I don’t know about you, but I have become overwhelmed with the number
of new technologies that Microsoft have announced this year.
There are some great new applications, services and APIs, soon to be
available to developers and application consumers. It is all very exciting (unless you
happen to be a penguin). Not to
dampen the spirits of all ye happy MS developers, but is it me or are
there far too many acronyms and code names for all of these great
It took me a while, but I finally got to grips with names like Yukon,
Indigo, Whidbey, Avalon, and Longhorn, only to be astounded
further with the three letter acronym names given to the latest managed
APIs for Windows as part of the WinFX suite – WWF, WPF, WCF, WFS. As a colleague of mine put it “it is a marketing person’s dream and a developer’s nightmare“.
For those suffering a similar headache to me, here is a list of some of
the newer Microsoft technologies, along with their codename/acronym:
Longhorn – The new Windows Vista operating system – successor to Windows XP.
Whidbey – Visual Studio 2005, look out for Orcas – the next version (Visual Studio 2007) and Hawaii – the version after Orcas.
Yukon – SQL Server 2005.
WWF – Windows Workflow Foundation – Biztalk in a nutshell.
WFS – The new file subsystem, built atop of NTFS.
WCF/Indigo – Windows Communications Foundations – The new messaging subsystem, which includes secure web services.
WPF/Avalon – Windows Presentation Foundation – The graphical
subsystem and successor to GDI, includes XAML (Extensible Application
LINQ – Language Integrated Query.
Not forgetting …
Microsoft Expression – Graphical design tool for the Vista interface.
Last Friday Microsoft announced the Community Technology Preview (CTP) of Avalon – an alpha version of the Windows presentation subsystem. Avalon features XAML (Extensible Application Markup Language), which is Microsoft’s answer for building presentation logic into application user interfaces, similar to how ASP.NET uses XML to build dynamic web forms.
“Microsoft is targeting Novell Netware customers with a bundle of reasons to dump the software and switch to Microsoft Windows Server products.”
This ought to be interesting, MS paid out half a billion to Novell for loss of business to NDS (http://robgarrett.com/Blogs/software/archive/2004/11/08/227.aspx). It looks like MS is trying to recoup that expense by migrating Netware customers 😉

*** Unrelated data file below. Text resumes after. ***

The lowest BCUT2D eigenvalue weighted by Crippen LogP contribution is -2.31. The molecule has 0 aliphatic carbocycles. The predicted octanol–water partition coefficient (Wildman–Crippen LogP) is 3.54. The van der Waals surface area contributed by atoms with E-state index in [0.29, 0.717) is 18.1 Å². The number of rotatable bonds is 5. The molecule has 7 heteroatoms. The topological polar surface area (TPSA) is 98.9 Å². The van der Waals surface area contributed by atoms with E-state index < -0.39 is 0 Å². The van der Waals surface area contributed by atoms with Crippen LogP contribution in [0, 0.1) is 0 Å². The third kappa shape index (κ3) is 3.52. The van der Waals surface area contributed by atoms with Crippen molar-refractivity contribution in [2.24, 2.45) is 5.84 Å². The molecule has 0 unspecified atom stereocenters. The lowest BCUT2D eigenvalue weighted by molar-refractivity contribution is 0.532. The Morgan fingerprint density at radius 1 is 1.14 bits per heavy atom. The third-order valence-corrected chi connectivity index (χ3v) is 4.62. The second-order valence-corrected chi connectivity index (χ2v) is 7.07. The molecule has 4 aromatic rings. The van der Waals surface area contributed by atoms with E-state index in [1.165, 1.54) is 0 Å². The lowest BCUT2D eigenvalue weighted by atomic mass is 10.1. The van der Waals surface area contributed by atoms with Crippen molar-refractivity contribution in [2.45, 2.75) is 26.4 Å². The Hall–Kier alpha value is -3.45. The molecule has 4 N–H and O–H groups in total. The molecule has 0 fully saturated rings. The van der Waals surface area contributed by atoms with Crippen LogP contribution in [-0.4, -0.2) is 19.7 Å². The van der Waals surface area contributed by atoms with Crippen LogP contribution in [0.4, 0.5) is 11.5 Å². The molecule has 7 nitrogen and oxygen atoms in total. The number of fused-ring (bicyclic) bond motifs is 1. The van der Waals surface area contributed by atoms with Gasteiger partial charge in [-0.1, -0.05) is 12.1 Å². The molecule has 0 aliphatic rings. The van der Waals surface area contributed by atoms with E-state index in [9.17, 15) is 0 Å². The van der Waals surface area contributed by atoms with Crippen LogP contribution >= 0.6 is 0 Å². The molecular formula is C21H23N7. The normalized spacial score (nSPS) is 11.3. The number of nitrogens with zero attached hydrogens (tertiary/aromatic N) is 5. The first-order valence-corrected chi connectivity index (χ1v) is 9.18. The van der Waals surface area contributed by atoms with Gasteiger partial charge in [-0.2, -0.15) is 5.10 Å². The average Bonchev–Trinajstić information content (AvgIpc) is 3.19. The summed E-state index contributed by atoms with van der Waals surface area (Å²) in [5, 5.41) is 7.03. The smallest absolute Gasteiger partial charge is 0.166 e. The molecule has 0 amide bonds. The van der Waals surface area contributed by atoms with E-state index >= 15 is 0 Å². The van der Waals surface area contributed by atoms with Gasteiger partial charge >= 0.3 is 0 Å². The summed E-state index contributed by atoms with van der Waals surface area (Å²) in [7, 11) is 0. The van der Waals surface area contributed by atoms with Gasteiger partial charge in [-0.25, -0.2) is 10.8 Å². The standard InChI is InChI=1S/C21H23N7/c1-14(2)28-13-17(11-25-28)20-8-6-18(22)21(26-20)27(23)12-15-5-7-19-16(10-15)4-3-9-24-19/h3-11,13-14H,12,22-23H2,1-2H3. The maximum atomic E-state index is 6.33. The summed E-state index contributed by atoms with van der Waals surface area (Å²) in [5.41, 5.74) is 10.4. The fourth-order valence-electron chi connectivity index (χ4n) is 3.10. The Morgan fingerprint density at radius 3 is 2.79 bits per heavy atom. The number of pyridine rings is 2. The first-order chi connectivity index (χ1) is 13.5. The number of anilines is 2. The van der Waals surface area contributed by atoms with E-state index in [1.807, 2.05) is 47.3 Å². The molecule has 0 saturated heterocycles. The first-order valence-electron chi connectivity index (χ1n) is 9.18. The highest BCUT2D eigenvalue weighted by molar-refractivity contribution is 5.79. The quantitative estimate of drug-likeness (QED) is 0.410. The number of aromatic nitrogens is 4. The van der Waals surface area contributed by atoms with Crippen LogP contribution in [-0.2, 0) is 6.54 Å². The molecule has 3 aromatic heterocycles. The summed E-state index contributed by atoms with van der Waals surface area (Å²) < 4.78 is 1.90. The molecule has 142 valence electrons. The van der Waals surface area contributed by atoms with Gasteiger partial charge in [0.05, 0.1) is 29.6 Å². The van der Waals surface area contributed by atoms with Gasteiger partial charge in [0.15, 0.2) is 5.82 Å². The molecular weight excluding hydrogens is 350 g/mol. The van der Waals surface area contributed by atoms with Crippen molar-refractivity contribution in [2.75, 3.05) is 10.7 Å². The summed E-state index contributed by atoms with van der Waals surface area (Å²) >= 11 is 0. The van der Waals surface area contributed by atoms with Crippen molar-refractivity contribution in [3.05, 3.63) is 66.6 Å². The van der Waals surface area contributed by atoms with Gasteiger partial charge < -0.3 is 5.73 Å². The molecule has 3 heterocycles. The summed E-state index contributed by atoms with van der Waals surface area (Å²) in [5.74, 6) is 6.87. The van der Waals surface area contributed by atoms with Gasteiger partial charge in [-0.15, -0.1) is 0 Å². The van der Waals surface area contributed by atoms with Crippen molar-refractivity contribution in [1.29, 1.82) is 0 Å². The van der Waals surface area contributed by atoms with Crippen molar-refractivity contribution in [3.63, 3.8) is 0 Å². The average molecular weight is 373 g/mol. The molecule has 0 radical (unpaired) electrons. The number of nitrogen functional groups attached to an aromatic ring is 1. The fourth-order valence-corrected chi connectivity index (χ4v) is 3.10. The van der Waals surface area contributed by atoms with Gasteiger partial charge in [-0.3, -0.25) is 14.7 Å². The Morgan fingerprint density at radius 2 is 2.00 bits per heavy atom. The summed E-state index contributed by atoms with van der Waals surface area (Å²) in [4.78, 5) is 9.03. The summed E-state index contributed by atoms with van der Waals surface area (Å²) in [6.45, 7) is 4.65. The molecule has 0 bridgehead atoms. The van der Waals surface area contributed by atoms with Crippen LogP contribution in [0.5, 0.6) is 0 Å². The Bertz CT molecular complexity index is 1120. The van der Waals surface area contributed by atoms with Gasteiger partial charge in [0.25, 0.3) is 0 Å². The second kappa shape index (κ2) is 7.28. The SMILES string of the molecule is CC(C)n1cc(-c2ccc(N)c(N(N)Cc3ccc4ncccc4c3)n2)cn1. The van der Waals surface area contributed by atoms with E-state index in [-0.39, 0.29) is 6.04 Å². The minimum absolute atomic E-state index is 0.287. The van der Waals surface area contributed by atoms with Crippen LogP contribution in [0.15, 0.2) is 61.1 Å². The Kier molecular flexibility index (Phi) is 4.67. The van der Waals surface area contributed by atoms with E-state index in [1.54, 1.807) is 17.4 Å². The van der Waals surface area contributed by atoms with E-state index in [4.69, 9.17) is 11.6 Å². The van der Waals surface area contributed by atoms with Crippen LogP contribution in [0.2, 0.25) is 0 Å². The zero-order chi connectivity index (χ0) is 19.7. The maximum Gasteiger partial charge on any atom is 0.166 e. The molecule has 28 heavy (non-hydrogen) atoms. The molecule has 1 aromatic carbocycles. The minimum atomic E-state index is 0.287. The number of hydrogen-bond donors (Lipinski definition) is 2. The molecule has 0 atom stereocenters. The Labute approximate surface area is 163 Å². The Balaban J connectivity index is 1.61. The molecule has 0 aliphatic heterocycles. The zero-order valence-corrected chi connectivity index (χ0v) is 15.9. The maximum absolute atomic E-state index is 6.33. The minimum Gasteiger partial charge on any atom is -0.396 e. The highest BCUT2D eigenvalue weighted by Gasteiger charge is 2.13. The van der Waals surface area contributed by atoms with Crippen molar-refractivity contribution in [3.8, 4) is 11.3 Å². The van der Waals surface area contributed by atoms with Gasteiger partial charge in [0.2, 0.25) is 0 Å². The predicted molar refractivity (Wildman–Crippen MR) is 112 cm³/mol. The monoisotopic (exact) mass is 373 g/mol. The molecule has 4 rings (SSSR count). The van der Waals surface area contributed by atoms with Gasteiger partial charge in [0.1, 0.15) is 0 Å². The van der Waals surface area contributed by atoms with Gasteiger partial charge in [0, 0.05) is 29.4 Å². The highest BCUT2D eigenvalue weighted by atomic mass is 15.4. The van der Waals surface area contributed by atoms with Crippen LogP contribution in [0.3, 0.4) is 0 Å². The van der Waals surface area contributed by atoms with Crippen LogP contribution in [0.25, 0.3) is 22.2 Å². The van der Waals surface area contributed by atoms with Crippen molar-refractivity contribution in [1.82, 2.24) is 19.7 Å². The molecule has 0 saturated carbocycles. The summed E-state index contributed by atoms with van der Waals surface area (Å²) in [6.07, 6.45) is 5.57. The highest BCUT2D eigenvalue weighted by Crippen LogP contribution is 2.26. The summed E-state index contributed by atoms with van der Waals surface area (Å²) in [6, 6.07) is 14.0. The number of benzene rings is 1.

US pay TV firm Comcast will next week deploy set-top boxes featuring Microsoft software, in a crucial test for Microsoft’s cable TV ambitions.
The case between Microsoft and Novell came to a conclusion today when Microsoft agreed to settle with half a billion dollars payout.
Novell was suing Microsoft over loss of business relating to Novell’s gateway product called NDS. NDS was introduced several years ago and enabled users to retain password and user management on Novell servers. With the introduction of Windows 2000 and cryptographic signing of dynamic link libraries Microsoft rendered NDS unworkable and Novell unable to maintain the product. Microsoft claim that the addition of cryptographic DLL signing was added to Windows for security reasons.
Novell claim that they indicated their intention to develop NDS on Windows NT before introducing the product. Bill Thompson, former head of networking group for NT, now Exchange Server product group manager) verbally informed Novell that Microsoft would break their product.
Microsoft’s decision to extend the security borders and thus rendering NDS unmarketable was a contributing factor in Novell’s decision to become a Linux company.
Microsoft is planning to appeal the decision made by the European Union antitrust investigation to side with Novell. Issues relating to the WordPerfect office suite in early 90’s are still outstanding.
Cited from article by Andrew Orlowski and published by the Register.
Has Microsoft been trying to retroactively claim IP (intellectual property) rights over many of the Internet’s basic protocols? Larry J. Blunk, senior engineer for networking research and development at Merit Network Inc., believes that might be the case.
Blunk expressed these concerns about Microsoft’s Royalty Free Protocol License Agreement in a recent note to the IETF’s Intellectual Property Rights Working Group. Specifically, Blunk suggested that Microsoft seemed to be claiming IP rights to many vital Internet protocols. And by so doing, “Microsoft is injecting a significant amount of unwarranted uncertainty and doubt regarding non-Microsoft implementations of these protocols,” Blunk said.
Blunk pointed out that Microsoft is claiming some form of IP rights over “a total of 130 protocols which Microsoft is offering for license.”
“Many of the listed protocols are [IETF] RFC [request for comment] documents, including but not limited to the core TCP/IP v4 and TCP/IP v6 protocol specifications,” he said in his note.
Some of the RFC protocols that Microsoft asserts that it may have IP rights over, such as the TCP/IP protocols and the DNS (Domain Name System), form the very bedrock of the Internet’s network infrastructure.